Schizophrenia and other mental disorders and illnesses affect a significant portion of the population. Now, smart home technology, devices, and mobile apps could provide a new way to treat these patients and help them ease their livelihoods.
Scientists and researchers all over the country are teaming with medical specialists who work with patients who have a mental condition because they are familiarized with their lifestyles and problems.
Technology has become increasingly more useful to help patients of all kinds. Developers have worked on solutions to help blind children how to code, and army veterans are also benefiting from federal initiatives that provide them with smart devices.
Hands-on contact with technology makes patients less paranoid
One of the ailments that most affects schizophrenic patients is paranoia. They suffer from random episodes, but specialists know fear triggers most of them.
A general trigger agent has always been technology due to its many negative connotations. People of all kinds, not only those who have schizophrenia, are wary of technology because they fear for their privacy, or believe some devices have destructive potential.
At the Centerstone Mental health wing in Louisville, Kentucky, patient Lon Moore has found that opening up gadgets to see what’s inside helps them cope with some of his fears.
Moore suffers from schizoaffective disorder, and he has even taken to making his own devices instead of freaking out at them. In his room, there are several disassembled PCs and hundreds of parts lying around.
Another schizophrenic patient and community leader, Dante Murray, has found that apps and smart devices also take his mind off things. He owes much of his recovery to a Fitbit smartwatch, which helps him track his every activity.
Smart devices could integrate further to help with mental illness
People living with mental disorders live complicated lives for sure, and technology only goes so far to help them and their families or caregivers nowadays. Luckily, specialists are working dedicated solutions that could make things a little better.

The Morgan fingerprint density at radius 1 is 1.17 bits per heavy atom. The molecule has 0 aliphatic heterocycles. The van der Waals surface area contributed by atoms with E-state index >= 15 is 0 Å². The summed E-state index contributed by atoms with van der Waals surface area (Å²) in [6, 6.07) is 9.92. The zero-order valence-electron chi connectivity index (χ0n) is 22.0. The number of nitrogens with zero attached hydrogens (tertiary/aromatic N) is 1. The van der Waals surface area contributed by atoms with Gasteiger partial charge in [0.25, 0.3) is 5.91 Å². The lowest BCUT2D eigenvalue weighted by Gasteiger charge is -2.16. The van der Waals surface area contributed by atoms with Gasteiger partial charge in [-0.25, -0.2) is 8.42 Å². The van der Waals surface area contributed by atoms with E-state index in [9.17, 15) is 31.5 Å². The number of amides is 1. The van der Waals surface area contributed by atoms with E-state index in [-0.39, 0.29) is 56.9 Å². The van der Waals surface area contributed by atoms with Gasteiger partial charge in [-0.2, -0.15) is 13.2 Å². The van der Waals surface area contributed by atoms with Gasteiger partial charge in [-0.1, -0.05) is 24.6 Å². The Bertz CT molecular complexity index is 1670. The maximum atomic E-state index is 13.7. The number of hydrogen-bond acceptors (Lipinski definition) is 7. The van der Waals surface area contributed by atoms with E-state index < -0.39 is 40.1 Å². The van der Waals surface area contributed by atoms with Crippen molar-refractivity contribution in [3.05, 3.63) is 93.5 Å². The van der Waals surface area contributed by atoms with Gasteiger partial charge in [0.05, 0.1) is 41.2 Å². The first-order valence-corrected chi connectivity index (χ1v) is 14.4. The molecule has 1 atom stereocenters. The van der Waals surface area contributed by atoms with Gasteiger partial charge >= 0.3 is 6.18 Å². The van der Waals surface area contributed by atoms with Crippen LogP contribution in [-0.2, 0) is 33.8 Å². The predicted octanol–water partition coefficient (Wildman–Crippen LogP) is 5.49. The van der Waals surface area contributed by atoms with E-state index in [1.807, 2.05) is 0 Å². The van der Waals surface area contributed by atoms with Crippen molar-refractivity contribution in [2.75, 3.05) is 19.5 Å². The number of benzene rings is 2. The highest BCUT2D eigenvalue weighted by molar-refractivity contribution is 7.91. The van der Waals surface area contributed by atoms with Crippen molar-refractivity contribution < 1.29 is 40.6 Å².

For example, medical professionals and researchers at the Harvard School of Public Health are developing a passive app called Beiwe, which uses all the sensors and trackers in a patient’s mobile device to monitor them.
Based on the usage data, the application can detect if there is some erratic behavior, and warn both users and family members of a potential episode. Besides from doing this, it could also offer some distraction in the form of tasks during the day.
A different team from the University of Washington, Seattle is developing Focus, an app with a more active approach to help people with schizophrenia get rid of the voices they sometimes hear in their heads.
Focus could help users by telling them what to say to the voice for it to vanish. For instance, the app would suggest patients to ask the voice to make a prediction that would, most likely, fail. When it does, that will help people snap back to a stable state.
Developers are also working with existing gadgets like Google Home, Amazon Echo, and the multiple smart home devices in the market to make apps that are easy for people with schizophrenia to set up. Routines and precision help patients cope better with this disorder as well.